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Accidentals & Enharmonics [Nov. 29, 2012, 1:09 p.m.]

An accidental in music is not something you do by mistake. It is commonly refered to as the black notes on piano. (Even though for all cases it isn't true.)


An accidental is a symbol that you attack to a note/letter.


There are 3 symbols we associate with accidentals.


The Sharp.

The Flat

And The Natural.


(We will be going over half-steps and whole steps in the next task so I recommend re-reading this entire post after reading the next one!)


First off these symbols are added on the upper right of the note. When writing it out. But when you write it in music it is on the left side. I will show examples later on.


The Sharp is a symbol that looks exactl like the hashtag/number sign: #

It raises the note by a half step. (Example #1)


The Flat is a symbol that looks exactly like a lower case b. It lowers the note by a half step. (Example #2)


The natural is a symbol that is kind of odd to explain. It is an angled square that has a line going up on the left side and a line that is going down on the right side. The natural just makes the note natural. So if you are coming from a sharp and want to play the letter note again. So going from Bb - B(natural). You need the symbol or if you write just a B with no natural it will be played as a Bb again because accidentals carry over until the measure ends or you add a natural. I will show examples of this as well. (Example #3)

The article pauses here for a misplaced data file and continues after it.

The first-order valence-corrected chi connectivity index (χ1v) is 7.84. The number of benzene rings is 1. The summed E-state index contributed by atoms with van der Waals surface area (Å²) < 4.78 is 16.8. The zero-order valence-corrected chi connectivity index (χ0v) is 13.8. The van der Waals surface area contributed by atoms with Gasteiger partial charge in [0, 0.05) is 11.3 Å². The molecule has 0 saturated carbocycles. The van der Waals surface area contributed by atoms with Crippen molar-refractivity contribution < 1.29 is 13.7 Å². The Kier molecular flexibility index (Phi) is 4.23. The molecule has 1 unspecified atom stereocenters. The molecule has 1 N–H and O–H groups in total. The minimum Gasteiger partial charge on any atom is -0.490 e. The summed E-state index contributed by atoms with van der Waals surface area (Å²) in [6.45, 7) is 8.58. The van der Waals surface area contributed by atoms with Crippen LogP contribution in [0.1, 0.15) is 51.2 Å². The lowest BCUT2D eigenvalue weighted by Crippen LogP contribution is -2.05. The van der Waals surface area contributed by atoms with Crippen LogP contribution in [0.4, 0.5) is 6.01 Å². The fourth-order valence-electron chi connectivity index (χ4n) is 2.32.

Every note can have a sharp, flat, and natural. (Example #4)

Like so:


Now when you write an acidental in music it is on the left of the note. Like this: (Example #1)


Here are all the notes on a staff with sharps, flats, and naturals. I will use all quarter notes. (Example #2)



Now last but not least Enharmonics.


An enharmonic is a note that sounds exactly the same as another. But spelt differently.

An example would be C# and Db. The are the same pitch and are in the same location on instrument but are spelt differently.

There are technically an infinite amount of enharmonics. So I will list the most common ones here:

A# & Bb

B & Cb

B# & C

C# & Db

D# & Eb

E & Fb

E# & F

F# & Gb

G# & Ab

We will also be going over some of this in the next task as well so make sure you re-read this after reading the next task!